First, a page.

May 6, 2020
Given the post-government advisories regarding social distancing and reduction / elimination of unnecessary travel, most of us have been working from home for several weeks now or even months (for some, of course, it’s been a standard way of working long before this), and everyone will have settled into a routine … of sorts.
Having a routine can be vitally important, in order to maintain some semblance of normality. We all like to have certainty and routine, and once we have this, we tend to relax, and perhaps become less attentive to ensuring we are vigilant in how we use our computer systems, and data.
There are all sorts of guidelines out there about working from home, which essentially boil down to; Routines, boundaries, getting out of the house (If you’re not self-isolating), speaking to colleagues, and taking regular breaks (https://bbc.com/news/business-51868894).
Within these areas, there are a few things we need to continue to consider; IT security.
When setting boundaries (e.g. when and what children, and other members of the family or household should or should not do), as well as setting times of interaction, you will also have systems (physical or digital) which have been supplied by your employer. These should be strictly out of bounds in order to reduce the level of risk. Who knows what web sites they may browse! Who knows what they may try to install! Who knows what they may input into systems, or click on if laptops are left unattended!
In terms of the business, it must be considered how to ensure that your remote users are who, in fact, you think they are, whether remotely accessing systems, or communicating with one another, and customers or suppliers. Identity and access management is critical for remote users, particularly when many who may not previously have been used to working from home, are now settling down to a new normal.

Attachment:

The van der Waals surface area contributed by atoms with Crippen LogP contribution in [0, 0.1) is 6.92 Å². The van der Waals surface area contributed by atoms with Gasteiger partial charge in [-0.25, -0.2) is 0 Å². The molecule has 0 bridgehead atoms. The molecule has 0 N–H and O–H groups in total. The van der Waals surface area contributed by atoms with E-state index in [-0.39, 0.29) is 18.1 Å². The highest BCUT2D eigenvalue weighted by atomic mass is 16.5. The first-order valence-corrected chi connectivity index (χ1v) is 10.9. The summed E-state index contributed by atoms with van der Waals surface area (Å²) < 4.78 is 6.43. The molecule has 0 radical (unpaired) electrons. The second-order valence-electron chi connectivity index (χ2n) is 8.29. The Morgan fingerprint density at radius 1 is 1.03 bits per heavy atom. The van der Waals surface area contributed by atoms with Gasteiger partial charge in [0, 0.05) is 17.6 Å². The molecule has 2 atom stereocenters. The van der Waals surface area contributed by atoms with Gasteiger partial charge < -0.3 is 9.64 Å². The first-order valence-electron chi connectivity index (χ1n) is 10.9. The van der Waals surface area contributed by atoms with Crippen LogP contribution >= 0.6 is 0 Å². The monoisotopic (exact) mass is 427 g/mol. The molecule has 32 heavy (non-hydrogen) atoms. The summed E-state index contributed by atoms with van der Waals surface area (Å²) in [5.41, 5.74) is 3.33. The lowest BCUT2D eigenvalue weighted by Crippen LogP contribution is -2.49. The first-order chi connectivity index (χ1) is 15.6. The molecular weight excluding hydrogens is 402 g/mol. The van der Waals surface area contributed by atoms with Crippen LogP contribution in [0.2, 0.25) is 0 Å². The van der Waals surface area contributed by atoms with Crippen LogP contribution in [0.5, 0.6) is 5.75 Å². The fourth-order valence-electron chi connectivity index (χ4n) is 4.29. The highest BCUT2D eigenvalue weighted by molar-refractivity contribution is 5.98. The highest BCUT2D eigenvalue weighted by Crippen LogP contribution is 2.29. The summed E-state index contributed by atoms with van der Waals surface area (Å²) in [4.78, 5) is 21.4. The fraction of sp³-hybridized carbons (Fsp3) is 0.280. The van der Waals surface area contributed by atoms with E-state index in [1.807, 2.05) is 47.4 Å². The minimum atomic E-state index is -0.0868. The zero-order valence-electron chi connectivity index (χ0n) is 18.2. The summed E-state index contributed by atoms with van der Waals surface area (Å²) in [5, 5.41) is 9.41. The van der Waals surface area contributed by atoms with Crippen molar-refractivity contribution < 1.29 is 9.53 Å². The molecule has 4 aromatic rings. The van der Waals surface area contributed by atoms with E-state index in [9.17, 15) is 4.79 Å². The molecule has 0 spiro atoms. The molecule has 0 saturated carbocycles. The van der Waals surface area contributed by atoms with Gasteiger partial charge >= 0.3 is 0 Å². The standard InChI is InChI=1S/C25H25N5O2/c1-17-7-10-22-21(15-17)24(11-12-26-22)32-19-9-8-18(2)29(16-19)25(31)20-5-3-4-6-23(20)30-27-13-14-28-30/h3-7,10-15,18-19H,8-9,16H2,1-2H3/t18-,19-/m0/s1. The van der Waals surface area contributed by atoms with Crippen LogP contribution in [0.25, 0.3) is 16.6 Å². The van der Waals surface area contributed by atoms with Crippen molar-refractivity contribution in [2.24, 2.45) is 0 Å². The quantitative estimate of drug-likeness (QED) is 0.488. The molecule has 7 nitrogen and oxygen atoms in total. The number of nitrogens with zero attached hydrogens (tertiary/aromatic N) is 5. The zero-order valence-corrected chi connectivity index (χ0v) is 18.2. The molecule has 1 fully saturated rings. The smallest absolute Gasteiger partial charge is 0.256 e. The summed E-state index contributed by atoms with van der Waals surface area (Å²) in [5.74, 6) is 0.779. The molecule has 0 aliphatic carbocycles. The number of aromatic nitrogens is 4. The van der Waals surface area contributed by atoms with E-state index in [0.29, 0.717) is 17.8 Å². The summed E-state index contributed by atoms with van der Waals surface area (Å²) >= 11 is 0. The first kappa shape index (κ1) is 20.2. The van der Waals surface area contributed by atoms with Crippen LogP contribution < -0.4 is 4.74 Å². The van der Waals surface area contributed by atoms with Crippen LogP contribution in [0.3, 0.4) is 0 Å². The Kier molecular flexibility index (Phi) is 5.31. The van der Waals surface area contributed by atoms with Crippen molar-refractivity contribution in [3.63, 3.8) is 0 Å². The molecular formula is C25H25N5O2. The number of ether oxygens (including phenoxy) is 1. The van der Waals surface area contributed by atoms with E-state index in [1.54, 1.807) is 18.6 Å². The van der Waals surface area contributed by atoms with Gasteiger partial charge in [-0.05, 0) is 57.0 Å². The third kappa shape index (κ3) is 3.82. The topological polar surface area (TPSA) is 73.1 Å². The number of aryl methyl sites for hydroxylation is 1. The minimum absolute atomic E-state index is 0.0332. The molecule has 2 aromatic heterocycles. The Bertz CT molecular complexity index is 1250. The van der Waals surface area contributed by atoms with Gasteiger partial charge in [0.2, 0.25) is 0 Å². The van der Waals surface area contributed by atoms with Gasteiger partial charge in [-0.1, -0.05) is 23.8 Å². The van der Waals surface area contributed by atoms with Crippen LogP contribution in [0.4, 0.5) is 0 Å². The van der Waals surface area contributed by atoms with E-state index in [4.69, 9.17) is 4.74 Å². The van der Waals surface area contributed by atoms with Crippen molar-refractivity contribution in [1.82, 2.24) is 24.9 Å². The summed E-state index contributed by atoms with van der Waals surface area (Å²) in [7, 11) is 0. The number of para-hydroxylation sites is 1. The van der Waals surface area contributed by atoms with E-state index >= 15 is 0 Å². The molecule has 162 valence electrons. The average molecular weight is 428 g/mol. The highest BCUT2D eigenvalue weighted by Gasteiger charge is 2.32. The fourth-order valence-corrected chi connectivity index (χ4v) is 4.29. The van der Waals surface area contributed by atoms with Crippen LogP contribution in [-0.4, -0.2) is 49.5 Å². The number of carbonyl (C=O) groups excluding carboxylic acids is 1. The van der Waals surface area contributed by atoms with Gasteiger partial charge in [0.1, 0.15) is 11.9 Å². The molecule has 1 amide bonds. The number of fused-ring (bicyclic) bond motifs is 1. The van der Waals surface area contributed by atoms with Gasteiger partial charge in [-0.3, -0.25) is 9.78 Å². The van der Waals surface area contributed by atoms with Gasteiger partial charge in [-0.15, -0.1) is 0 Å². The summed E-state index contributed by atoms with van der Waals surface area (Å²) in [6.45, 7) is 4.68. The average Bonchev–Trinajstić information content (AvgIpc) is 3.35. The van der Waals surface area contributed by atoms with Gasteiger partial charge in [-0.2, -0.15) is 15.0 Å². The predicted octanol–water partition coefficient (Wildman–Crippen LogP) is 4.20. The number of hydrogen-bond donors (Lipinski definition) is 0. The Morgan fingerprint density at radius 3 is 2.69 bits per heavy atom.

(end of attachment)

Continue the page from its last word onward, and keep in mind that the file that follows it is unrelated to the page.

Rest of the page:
The mechanisms for communications are also critical, both in terms of securing the usage and educating users in the secure usage of the systems. This could be education around ensuring passwords are set when using remote meetings e.g. to prevent the recent “Zoom-bombing” incidents (this is not a direct problem with Zoom, more a problem with the usage of the platform). Other vital considerations are ensuring users understand the ideas behind ‘Business Email Compromise’ and/or phishing type attacks, where email is used as the attack vector, either pretending to be a sender they are not, or to obtain access to systems illegitimately.
Again, in terms of the business this should be considered, and there may be policies which can be put in place as controls, or there may be software and/or hardware solutions which can be utilised to manage users, and identify anomalous usage of systems.
Therefore, both organisations and users should bring due care and attention to bear when continuing to work remotely, and perhaps even expanding capabilities of those working from home.